A small membership booklet at State Library reveals a dramatic example of the home front story during WWI. Support for peace, anti-militarism and anti-conscription speeches provided the framework for the Women’s Peace Army with an active branch in Brisbane. One hundred years later, we are reminded that many women were very vocal, and not always in support of the Empire’s position during the Great War.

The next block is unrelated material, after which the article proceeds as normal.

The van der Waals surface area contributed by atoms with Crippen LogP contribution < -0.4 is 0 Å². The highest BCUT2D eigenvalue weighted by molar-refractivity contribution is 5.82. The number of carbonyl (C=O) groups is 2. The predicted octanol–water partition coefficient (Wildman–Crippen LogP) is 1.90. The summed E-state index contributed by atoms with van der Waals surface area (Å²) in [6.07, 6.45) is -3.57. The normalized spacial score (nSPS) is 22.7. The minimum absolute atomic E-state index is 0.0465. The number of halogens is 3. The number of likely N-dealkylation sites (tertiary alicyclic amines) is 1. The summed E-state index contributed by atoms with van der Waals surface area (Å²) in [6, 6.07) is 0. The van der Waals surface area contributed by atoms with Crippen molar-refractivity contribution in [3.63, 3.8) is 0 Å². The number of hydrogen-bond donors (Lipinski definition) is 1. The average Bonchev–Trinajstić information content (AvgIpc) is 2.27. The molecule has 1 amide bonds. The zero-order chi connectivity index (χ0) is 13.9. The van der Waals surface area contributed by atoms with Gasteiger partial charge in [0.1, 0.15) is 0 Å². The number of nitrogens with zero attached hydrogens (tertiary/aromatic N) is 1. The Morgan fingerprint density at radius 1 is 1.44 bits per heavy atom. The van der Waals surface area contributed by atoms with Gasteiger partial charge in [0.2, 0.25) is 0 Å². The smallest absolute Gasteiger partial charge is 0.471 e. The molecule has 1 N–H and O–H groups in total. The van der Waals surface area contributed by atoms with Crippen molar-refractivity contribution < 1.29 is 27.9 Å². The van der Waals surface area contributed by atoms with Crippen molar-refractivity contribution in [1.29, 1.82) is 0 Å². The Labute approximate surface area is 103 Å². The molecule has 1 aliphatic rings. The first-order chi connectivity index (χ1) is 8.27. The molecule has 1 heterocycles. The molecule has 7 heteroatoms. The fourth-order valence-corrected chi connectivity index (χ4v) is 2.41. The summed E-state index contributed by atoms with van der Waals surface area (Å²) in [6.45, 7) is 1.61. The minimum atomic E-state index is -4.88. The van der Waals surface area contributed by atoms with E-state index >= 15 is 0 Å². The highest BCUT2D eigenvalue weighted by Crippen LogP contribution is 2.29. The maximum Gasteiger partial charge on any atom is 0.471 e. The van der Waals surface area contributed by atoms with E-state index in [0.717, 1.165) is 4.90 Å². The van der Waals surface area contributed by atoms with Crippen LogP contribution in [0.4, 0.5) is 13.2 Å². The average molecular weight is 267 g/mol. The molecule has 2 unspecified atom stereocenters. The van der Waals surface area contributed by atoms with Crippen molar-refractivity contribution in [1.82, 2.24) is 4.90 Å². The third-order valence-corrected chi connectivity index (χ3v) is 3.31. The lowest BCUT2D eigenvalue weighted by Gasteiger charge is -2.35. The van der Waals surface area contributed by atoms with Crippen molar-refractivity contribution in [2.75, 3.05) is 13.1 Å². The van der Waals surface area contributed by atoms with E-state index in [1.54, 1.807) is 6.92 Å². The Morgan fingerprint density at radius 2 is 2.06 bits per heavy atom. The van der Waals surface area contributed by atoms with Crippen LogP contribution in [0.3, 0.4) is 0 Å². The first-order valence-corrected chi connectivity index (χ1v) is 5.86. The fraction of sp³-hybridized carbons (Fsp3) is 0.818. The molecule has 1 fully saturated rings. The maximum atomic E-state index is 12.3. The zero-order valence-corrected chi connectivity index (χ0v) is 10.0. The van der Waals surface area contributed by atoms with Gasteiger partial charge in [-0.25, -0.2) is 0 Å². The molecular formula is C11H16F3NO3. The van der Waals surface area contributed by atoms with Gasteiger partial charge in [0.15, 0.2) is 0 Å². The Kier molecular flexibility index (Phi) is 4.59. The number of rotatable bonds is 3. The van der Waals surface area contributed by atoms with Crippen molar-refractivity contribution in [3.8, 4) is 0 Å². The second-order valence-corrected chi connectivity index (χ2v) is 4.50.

The Women’s Peace Army was formed in Australia by Victoria’s Vida Goldstein in 1915. A significant member of Queensland’s branch was Emma Miller. Prior to the War, she had established a reputation as a spokesperson for justice and equal rights. She was a trade union organiser and was known as the mother of the Australian Labor Party. During World War I, she spoke out about anti-conscription, denounced militarism and was one of the Presidents of the Queensland branch of the Women’s Peace Army.